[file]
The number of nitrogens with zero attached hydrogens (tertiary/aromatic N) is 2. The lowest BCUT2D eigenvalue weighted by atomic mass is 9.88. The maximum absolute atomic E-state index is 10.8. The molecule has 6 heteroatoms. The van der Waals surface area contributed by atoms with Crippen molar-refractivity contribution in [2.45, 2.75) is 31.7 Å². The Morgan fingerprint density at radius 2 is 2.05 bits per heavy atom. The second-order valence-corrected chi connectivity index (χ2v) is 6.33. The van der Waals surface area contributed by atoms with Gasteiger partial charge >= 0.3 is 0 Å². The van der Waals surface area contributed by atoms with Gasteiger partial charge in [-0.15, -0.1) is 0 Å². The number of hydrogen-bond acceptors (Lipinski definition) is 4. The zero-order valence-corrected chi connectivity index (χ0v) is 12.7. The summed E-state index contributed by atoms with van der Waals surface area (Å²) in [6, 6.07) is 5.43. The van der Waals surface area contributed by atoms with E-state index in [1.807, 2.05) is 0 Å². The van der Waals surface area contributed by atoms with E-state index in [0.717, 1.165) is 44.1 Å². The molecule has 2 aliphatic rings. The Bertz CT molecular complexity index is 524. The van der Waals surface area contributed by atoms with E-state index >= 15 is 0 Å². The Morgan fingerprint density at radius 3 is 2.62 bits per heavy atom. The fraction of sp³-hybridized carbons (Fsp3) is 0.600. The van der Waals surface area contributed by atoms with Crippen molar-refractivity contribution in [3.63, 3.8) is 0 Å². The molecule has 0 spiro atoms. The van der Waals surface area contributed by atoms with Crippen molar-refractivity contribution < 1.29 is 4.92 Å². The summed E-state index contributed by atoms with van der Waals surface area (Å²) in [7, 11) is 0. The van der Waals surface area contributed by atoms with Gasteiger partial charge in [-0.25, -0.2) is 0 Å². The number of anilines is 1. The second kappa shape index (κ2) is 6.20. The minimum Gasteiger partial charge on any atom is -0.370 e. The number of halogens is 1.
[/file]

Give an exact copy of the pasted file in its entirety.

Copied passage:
The number of nitrogens with zero attached hydrogens (tertiary/aromatic N) is 2. The lowest BCUT2D eigenvalue weighted by atomic mass is 9.88. The maximum absolute atomic E-state index is 10.8. The molecule has 6 heteroatoms. The van der Waals surface area contributed by atoms with Crippen molar-refractivity contribution in [2.45, 2.75) is 31.7 Å². The Morgan fingerprint density at radius 2 is 2.05 bits per heavy atom. The second-order valence-corrected chi connectivity index (χ2v) is 6.33. The van der Waals surface area contributed by atoms with Gasteiger partial charge >= 0.3 is 0 Å². The van der Waals surface area contributed by atoms with Gasteiger partial charge in [-0.15, -0.1) is 0 Å². The number of hydrogen-bond acceptors (Lipinski definition) is 4. The zero-order valence-corrected chi connectivity index (χ0v) is 12.7. The summed E-state index contributed by atoms with van der Waals surface area (Å²) in [6, 6.07) is 5.43. The van der Waals surface area contributed by atoms with E-state index in [1.807, 2.05) is 0 Å². The van der Waals surface area contributed by atoms with E-state index in [0.717, 1.165) is 44.1 Å². The molecule has 2 aliphatic rings. The Bertz CT molecular complexity index is 524. The van der Waals surface area contributed by atoms with E-state index >= 15 is 0 Å². The Morgan fingerprint density at radius 3 is 2.62 bits per heavy atom. The fraction of sp³-hybridized carbons (Fsp3) is 0.600. The van der Waals surface area contributed by atoms with Crippen molar-refractivity contribution in [3.63, 3.8) is 0 Å². The molecule has 0 spiro atoms. The van der Waals surface area contributed by atoms with Crippen molar-refractivity contribution < 1.29 is 4.92 Å². The summed E-state index contributed by atoms with van der Waals surface area (Å²) in [7, 11) is 0. The van der Waals surface area contributed by atoms with Gasteiger partial charge in [-0.25, -0.2) is 0 Å². The number of anilines is 1. The second kappa shape index (κ2) is 6.20. The minimum Gasteiger partial charge on any atom is -0.370 e. The number of halogens is 1.